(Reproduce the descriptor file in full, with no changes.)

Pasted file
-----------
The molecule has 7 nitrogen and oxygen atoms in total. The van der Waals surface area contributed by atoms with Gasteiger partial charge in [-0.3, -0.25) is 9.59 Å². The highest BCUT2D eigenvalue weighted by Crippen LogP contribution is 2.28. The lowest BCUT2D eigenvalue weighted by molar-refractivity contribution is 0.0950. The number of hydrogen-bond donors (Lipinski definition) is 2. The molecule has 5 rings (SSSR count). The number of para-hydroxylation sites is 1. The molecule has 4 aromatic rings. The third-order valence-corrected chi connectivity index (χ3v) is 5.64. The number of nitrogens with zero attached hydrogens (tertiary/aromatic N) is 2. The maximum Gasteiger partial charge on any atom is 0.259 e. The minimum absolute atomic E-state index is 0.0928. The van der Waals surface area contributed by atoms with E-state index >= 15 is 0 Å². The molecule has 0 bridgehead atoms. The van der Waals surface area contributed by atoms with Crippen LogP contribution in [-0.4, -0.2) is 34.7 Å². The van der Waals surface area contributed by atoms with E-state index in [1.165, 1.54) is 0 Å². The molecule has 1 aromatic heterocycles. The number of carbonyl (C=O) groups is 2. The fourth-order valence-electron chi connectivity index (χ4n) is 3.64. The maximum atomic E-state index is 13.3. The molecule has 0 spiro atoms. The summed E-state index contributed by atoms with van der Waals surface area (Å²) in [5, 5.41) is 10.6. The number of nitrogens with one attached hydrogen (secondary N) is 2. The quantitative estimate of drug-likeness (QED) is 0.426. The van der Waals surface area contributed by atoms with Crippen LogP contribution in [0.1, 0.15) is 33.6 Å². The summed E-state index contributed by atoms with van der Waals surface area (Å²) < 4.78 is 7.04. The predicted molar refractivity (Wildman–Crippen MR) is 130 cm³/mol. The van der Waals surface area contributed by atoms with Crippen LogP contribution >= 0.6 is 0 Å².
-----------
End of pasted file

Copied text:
The molecule has 7 nitrogen and oxygen atoms in total. The van der Waals surface area contributed by atoms with Gasteiger partial charge in [-0.3, -0.25) is 9.59 Å². The highest BCUT2D eigenvalue weighted by Crippen LogP contribution is 2.28. The lowest BCUT2D eigenvalue weighted by molar-refractivity contribution is 0.0950. The number of hydrogen-bond donors (Lipinski definition) is 2. The molecule has 5 rings (SSSR count). The number of para-hydroxylation sites is 1. The molecule has 4 aromatic rings. The third-order valence-corrected chi connectivity index (χ3v) is 5.64. The number of nitrogens with zero attached hydrogens (tertiary/aromatic N) is 2. The maximum Gasteiger partial charge on any atom is 0.259 e. The minimum absolute atomic E-state index is 0.0928. The van der Waals surface area contributed by atoms with E-state index >= 15 is 0 Å². The molecule has 0 bridgehead atoms. The van der Waals surface area contributed by atoms with Crippen LogP contribution in [-0.4, -0.2) is 34.7 Å². The van der Waals surface area contributed by atoms with E-state index in [1.165, 1.54) is 0 Å². The molecule has 1 aromatic heterocycles. The number of carbonyl (C=O) groups is 2. The fourth-order valence-electron chi connectivity index (χ4n) is 3.64. The maximum atomic E-state index is 13.3. The molecule has 0 spiro atoms. The summed E-state index contributed by atoms with van der Waals surface area (Å²) in [5, 5.41) is 10.6. The number of nitrogens with one attached hydrogen (secondary N) is 2. The quantitative estimate of drug-likeness (QED) is 0.426. The van der Waals surface area contributed by atoms with Crippen LogP contribution in [0.1, 0.15) is 33.6 Å². The summed E-state index contributed by atoms with van der Waals surface area (Å²) < 4.78 is 7.04. The predicted molar refractivity (Wildman–Crippen MR) is 130 cm³/mol. The van der Waals surface area contributed by atoms with Crippen LogP contribution >= 0.6 is 0 Å².